As our economy now operates, the obvious revenue source from operations in space would be metals. The main expenses are getting out of gravity wells, and keeping humans alive. A path forward would then be:

- Improve automation (as is happening independently) and machines' ability to operate in vacuum and zero gravity

- Focus on obtaining commodities from small asteroids (this article breathlessly mentions "trillions" but fails to appreciate the impact on a commodity price when a whole planetoid of it is dumped on the surface.) Anthonares has a good quantitative exploration of the concrete economics of commodities and space-mining.

- Focus on a way to get the ore down from orbit (we don't need a space elevator. When you're dropping something, simpler technology works; you just need clear ground underneath it. Antarctica?)

- An application for self-reproducing automata - if the next-generation automation could make more of themselves out of nickel-iron-iridium, and obtain fuel from the carbon compounds in chondrites, you've just solved the expensive gravity-well problem.

A RepRap device, which is a 3D printer that can print large portions of itself. If it could make itself out of iridium and/or nickel and/or iron, we're halfway to von Neumann probes. Aliens are more likely to meet RepRap's descendants than to meet us.

Note that a single expedition could pay for itself in commodities, but there's a considerable funding hump to get over. (If you think the development time for pharmaceuticals is hard, you haven't seen anything yet.) So there is still a role for those deepest-pocketed, longest-term-thinking of institutions, governments. Depending on your political tastes, this could be anything from tax incentives for private industries, to dedicated government research labs.

As an aside, I've argued before that we're most likely to recognize other intelligences by the self-reproducing tools that are spreading out from their point of origin (their von Neumann probes) rather than their signals, which may be in a medium that we don't know about and in a pattern that we cannot recognize. (Apparently the as-yet-uncontacted hunter-gatherers in the Amazon have somehow missed all our radio broadcasts. I bet they think they would know about all their neighbors.) It's intriguing to think that the first replicators we encounter may therefore be alien mining equipment.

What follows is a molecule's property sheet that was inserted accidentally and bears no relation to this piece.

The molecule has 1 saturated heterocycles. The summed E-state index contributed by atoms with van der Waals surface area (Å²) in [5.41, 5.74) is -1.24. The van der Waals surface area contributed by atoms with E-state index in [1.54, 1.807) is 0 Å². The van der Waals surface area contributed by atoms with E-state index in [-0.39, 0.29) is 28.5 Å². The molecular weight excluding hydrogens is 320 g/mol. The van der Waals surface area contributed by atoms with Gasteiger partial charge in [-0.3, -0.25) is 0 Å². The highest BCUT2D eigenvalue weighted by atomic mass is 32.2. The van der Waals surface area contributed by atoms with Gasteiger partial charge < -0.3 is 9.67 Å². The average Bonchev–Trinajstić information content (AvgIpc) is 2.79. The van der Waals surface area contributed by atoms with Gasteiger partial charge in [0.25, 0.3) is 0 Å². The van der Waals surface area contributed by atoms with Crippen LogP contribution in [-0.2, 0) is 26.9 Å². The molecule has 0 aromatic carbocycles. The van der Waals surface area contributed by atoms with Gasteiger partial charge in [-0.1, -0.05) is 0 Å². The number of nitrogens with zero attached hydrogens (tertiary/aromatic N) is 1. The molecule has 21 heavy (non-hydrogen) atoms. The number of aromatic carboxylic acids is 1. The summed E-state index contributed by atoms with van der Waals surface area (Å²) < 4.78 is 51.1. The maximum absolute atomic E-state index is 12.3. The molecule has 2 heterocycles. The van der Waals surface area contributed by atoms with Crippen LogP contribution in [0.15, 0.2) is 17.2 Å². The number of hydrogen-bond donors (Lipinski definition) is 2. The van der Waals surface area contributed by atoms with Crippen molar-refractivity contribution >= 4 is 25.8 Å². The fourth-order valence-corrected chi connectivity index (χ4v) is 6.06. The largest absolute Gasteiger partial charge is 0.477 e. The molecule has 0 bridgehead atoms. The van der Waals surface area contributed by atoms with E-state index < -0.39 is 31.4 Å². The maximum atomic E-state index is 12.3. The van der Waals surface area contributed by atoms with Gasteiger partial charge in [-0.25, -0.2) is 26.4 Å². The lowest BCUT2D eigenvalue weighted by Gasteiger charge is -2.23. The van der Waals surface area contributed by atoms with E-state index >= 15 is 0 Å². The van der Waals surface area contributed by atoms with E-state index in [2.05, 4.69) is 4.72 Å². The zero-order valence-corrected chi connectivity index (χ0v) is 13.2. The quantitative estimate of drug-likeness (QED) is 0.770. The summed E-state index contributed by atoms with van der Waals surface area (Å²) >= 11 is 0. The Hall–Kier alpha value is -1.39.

Tuesday, July 5, 2011

More Metal Chix: Dutch Cissie Plays Blackened


Other Metal Chix(tm) of note in the international Metal Sisterhood include Taiwan's memorably named c22212803 and her almost one-woman rendition of Redneck, as well as the incomparable Israeli-American percussionist Meytal whose chops can be observed on a cover of Bullet For My Valentine's Tears Don't Fall. But of course I don't want to discriminate against my own gender so this maniacal French chap giving the classics a metal rendition deserves a link too.

Sunday, July 3, 2011

The Fermi Non-Paradox: We’ve Barely Started Looking

One solution to the Fermi paradox is that there is no paradox. We don't know what to look for, and we've barely started.

To reinforce this point: a metagenomics project has just discovered 662 new species of bacteria. From human navels.

It's a little arrogant to think that we've done all the looking we need to in order to say there are no aliens. Imagine pre-contact Native Americans spending an afternoon staring out over the Atlantic and at sunset saying, "Alright guys, enough of that. There's nothing out there."